The San Mateo County Office of Education announced 25 stand-out school leaders who received a One Planet Schools Challenge award for their innovative sustainability efforts during the 2019-20 school year. The purpose of the San Mateo County One Planet Schools Challenge is to identify students, teachers, administrators, and community members who are leading meaningful change in the Campus, Curriculum, or greater community, and to recognize them for their impact towards creating a sustainable future.

Among the projects were campus-wide events that built awareness of environmental issues, hands-on units of study exploring environmental topics, and an environmental film festival.

For the second year, Peninsula Clean Energy has provided a $500 financial award for leaders to expand the next phase of their projects. This year’s five awardees are:

Burlingame High School in Partnership with Burlingame Citizens Environmental Council
Burlingame High School senior Jeffrey Chen partnered with Burlingame Citizens Environmental Council (CEC) to host the third annual CEC Student Film Festival. This year, the festival was expanded to allow fourth through twelfth-grade students county-wide to submit their environmental films.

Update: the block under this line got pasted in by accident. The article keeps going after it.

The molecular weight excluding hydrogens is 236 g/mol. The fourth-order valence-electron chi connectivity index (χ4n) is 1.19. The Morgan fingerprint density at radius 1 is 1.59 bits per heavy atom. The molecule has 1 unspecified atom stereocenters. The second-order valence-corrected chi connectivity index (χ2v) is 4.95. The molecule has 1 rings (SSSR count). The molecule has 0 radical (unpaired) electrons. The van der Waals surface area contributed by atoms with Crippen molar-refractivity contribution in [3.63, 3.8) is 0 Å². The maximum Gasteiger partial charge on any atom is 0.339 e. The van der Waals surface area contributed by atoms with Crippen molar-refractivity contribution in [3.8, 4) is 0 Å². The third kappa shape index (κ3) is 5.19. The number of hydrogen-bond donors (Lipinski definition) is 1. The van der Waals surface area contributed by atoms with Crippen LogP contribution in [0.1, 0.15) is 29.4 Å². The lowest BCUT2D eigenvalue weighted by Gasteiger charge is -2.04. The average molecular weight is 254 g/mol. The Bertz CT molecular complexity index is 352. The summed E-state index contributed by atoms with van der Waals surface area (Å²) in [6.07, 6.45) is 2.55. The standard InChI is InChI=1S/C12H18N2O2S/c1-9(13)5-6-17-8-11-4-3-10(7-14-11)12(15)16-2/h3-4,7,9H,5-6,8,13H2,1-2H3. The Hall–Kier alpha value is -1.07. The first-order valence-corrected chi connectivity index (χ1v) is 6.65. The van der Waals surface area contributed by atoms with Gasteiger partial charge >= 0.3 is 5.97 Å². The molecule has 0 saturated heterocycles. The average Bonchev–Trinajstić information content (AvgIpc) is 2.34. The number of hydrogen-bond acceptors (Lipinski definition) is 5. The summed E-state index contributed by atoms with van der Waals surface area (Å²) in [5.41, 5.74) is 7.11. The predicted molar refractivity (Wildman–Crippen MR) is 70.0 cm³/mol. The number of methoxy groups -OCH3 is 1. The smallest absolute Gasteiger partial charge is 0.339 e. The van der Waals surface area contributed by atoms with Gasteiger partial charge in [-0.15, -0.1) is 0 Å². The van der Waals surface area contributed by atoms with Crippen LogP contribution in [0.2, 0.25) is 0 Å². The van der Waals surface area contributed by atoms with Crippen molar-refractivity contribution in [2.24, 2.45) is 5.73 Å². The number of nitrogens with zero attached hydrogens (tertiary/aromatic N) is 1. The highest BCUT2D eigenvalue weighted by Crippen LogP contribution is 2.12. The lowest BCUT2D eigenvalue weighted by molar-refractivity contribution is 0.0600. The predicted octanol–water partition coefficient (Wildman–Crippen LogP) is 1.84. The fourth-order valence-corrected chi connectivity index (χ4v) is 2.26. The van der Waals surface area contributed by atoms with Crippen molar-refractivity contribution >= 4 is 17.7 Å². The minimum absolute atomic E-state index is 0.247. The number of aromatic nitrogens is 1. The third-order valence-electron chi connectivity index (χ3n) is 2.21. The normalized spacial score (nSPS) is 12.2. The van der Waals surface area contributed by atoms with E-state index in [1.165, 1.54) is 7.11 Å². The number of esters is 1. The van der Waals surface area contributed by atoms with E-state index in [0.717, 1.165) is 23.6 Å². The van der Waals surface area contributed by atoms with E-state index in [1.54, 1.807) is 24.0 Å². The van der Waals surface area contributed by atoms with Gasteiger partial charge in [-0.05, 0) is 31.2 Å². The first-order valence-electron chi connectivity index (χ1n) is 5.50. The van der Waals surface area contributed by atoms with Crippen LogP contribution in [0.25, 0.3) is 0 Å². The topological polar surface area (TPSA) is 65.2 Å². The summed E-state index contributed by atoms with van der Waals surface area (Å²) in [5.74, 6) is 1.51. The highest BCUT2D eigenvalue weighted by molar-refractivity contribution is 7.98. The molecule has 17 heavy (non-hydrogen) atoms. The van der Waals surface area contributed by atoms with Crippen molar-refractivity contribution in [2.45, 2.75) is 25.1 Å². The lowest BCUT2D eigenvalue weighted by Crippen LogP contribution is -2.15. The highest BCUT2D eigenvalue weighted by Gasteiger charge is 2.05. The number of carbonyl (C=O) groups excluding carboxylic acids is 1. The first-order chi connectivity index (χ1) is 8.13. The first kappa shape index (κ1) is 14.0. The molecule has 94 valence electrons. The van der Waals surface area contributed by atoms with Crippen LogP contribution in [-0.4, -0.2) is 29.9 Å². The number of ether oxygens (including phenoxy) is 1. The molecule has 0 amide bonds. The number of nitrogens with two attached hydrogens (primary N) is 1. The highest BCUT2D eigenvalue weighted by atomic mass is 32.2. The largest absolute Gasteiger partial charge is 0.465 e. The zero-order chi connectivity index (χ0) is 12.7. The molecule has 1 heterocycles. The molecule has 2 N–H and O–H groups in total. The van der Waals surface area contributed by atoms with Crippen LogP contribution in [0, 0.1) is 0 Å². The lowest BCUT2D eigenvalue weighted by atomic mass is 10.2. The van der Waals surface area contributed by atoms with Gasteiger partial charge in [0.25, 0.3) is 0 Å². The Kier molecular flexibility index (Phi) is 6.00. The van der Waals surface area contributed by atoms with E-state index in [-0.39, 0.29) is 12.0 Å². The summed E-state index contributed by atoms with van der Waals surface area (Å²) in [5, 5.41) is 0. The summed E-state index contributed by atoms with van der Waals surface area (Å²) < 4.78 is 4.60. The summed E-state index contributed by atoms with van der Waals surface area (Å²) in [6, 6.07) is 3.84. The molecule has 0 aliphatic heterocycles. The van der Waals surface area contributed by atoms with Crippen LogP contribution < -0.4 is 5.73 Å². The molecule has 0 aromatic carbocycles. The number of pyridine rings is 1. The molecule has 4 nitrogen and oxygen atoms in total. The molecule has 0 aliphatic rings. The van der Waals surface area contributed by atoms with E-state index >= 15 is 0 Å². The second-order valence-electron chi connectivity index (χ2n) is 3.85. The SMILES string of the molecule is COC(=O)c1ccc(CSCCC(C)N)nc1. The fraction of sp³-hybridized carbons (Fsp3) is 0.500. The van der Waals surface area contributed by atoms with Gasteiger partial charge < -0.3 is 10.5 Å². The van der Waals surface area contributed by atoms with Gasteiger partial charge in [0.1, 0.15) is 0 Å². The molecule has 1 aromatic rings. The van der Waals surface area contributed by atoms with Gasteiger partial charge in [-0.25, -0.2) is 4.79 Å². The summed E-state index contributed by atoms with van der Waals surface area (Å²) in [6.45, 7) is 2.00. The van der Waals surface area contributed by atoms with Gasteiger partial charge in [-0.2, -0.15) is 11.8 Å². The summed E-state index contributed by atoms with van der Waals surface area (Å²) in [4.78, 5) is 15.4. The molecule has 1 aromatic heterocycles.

Foster City Elementary School
A team of educators and students at Foster City Elementary School successfully implemented a campus-wide waste diversion program that was integrated into their school’s curriculum. Because of the program’s success, the San Mateo County Office of Sustainability recognized Foster City Elementary as a “Green Star School.”

San Carlos School District
San Carlos School District students participated in a district-wide weekly online Sustainability Class. Students learned about biodiversity, waste, water, and other topics in the context of their everyday lives at home.

Summit Public Schools (Shasta and Beyond)
Tenth-grade physics classes across multiple Summit Charter institutions learned about wind turbines as a source of clean energy. The unit culminated with students conducting research on their own mini turbines, as well as advocacy for increased use of wind power for a clean energy future.

Westmoor High School
After Westmoor High School Biology teacher Jessica Tiatia taught her students about the importance of biodiversity, they and the Environmental Action Club took action by planting nearly 100 native plants around the campus.